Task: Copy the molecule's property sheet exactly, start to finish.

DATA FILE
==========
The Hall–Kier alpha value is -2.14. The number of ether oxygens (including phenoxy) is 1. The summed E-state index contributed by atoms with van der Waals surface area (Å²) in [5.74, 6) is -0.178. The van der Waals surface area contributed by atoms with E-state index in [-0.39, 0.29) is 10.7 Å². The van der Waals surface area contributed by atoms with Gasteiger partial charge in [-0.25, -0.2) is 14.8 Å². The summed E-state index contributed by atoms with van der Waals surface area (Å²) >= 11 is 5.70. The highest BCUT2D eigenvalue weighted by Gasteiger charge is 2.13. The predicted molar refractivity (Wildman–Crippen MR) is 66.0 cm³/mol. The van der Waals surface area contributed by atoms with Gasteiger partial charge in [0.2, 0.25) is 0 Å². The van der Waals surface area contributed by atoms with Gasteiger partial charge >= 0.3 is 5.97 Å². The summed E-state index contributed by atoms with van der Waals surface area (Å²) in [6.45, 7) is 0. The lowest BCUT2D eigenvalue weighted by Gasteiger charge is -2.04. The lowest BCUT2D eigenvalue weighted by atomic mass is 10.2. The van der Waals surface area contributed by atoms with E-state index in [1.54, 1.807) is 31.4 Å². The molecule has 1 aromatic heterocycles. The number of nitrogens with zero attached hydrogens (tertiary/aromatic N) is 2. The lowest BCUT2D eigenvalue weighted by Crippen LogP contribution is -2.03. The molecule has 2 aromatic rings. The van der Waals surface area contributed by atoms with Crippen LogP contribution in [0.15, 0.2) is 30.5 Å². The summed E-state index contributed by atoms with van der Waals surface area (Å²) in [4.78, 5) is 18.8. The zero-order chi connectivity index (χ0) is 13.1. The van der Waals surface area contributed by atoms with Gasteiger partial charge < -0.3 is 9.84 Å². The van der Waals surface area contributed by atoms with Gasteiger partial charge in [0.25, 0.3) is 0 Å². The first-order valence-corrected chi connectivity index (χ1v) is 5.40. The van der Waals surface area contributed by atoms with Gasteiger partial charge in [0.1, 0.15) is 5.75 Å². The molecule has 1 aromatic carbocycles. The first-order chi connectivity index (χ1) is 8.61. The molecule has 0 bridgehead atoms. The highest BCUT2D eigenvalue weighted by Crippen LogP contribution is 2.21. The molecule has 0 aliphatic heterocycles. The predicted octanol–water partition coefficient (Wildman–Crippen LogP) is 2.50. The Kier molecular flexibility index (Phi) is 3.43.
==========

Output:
The Hall–Kier alpha value is -2.14. The number of ether oxygens (including phenoxy) is 1. The summed E-state index contributed by atoms with van der Waals surface area (Å²) in [5.74, 6) is -0.178. The van der Waals surface area contributed by atoms with E-state index in [-0.39, 0.29) is 10.7 Å². The van der Waals surface area contributed by atoms with Gasteiger partial charge in [-0.25, -0.2) is 14.8 Å². The summed E-state index contributed by atoms with van der Waals surface area (Å²) >= 11 is 5.70. The highest BCUT2D eigenvalue weighted by Gasteiger charge is 2.13. The predicted molar refractivity (Wildman–Crippen MR) is 66.0 cm³/mol. The van der Waals surface area contributed by atoms with Gasteiger partial charge in [0.2, 0.25) is 0 Å². The van der Waals surface area contributed by atoms with Gasteiger partial charge >= 0.3 is 5.97 Å². The summed E-state index contributed by atoms with van der Waals surface area (Å²) in [6.45, 7) is 0. The lowest BCUT2D eigenvalue weighted by Gasteiger charge is -2.04. The lowest BCUT2D eigenvalue weighted by atomic mass is 10.2. The van der Waals surface area contributed by atoms with E-state index in [1.54, 1.807) is 31.4 Å². The molecule has 1 aromatic heterocycles. The number of nitrogens with zero attached hydrogens (tertiary/aromatic N) is 2. The lowest BCUT2D eigenvalue weighted by Crippen LogP contribution is -2.03. The molecule has 2 aromatic rings. The van der Waals surface area contributed by atoms with Crippen LogP contribution in [0.15, 0.2) is 30.5 Å². The summed E-state index contributed by atoms with van der Waals surface area (Å²) in [4.78, 5) is 18.8. The zero-order chi connectivity index (χ0) is 13.1. The van der Waals surface area contributed by atoms with Gasteiger partial charge < -0.3 is 9.84 Å². The van der Waals surface area contributed by atoms with Gasteiger partial charge in [0.25, 0.3) is 0 Å². The first-order valence-corrected chi connectivity index (χ1v) is 5.40. The van der Waals surface area contributed by atoms with Gasteiger partial charge in [0.1, 0.15) is 5.75 Å². The molecule has 1 aromatic carbocycles. The first-order chi connectivity index (χ1) is 8.61. The molecule has 0 bridgehead atoms. The highest BCUT2D eigenvalue weighted by Crippen LogP contribution is 2.21. The molecule has 0 aliphatic heterocycles. The predicted octanol–water partition coefficient (Wildman–Crippen LogP) is 2.50. The Kier molecular flexibility index (Phi) is 3.43.